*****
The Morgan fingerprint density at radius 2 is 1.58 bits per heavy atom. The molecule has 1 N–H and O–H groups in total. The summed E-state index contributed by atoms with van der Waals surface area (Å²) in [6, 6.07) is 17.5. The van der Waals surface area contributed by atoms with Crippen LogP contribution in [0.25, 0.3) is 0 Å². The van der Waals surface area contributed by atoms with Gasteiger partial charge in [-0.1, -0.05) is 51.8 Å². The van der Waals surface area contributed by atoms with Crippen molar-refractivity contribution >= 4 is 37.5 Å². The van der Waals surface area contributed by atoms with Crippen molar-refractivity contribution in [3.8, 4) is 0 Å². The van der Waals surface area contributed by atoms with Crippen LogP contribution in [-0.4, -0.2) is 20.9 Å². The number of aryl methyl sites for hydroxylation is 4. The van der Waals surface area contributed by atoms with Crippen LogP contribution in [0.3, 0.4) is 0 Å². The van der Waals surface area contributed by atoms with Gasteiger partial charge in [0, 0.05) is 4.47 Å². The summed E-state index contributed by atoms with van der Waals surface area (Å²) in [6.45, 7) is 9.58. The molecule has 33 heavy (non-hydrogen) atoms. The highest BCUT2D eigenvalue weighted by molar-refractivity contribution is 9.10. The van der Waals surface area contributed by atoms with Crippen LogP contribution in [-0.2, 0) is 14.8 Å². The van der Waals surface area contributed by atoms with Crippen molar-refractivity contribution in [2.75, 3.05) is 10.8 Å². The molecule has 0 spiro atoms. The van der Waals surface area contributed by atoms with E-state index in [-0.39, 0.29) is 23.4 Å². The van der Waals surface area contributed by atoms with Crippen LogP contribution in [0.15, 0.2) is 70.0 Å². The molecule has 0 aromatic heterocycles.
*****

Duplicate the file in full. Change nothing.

The Morgan fingerprint density at radius 2 is 1.58 bits per heavy atom. The molecule has 1 N–H and O–H groups in total. The summed E-state index contributed by atoms with van der Waals surface area (Å²) in [6, 6.07) is 17.5. The van der Waals surface area contributed by atoms with Crippen LogP contribution in [0.25, 0.3) is 0 Å². The van der Waals surface area contributed by atoms with Gasteiger partial charge in [-0.1, -0.05) is 51.8 Å². The van der Waals surface area contributed by atoms with Crippen molar-refractivity contribution >= 4 is 37.5 Å². The van der Waals surface area contributed by atoms with Crippen molar-refractivity contribution in [3.8, 4) is 0 Å². The van der Waals surface area contributed by atoms with Crippen LogP contribution in [-0.4, -0.2) is 20.9 Å². The number of aryl methyl sites for hydroxylation is 4. The van der Waals surface area contributed by atoms with Crippen LogP contribution in [0.3, 0.4) is 0 Å². The van der Waals surface area contributed by atoms with Gasteiger partial charge in [0, 0.05) is 4.47 Å². The summed E-state index contributed by atoms with van der Waals surface area (Å²) in [6.45, 7) is 9.58. The molecule has 33 heavy (non-hydrogen) atoms. The highest BCUT2D eigenvalue weighted by molar-refractivity contribution is 9.10. The van der Waals surface area contributed by atoms with Crippen LogP contribution in [-0.2, 0) is 14.8 Å². The van der Waals surface area contributed by atoms with Crippen molar-refractivity contribution in [2.75, 3.05) is 10.8 Å². The molecule has 0 spiro atoms. The van der Waals surface area contributed by atoms with E-state index in [-0.39, 0.29) is 23.4 Å². The van der Waals surface area contributed by atoms with Crippen LogP contribution in [0.15, 0.2) is 70.0 Å². The molecule has 0 aromatic heterocycles.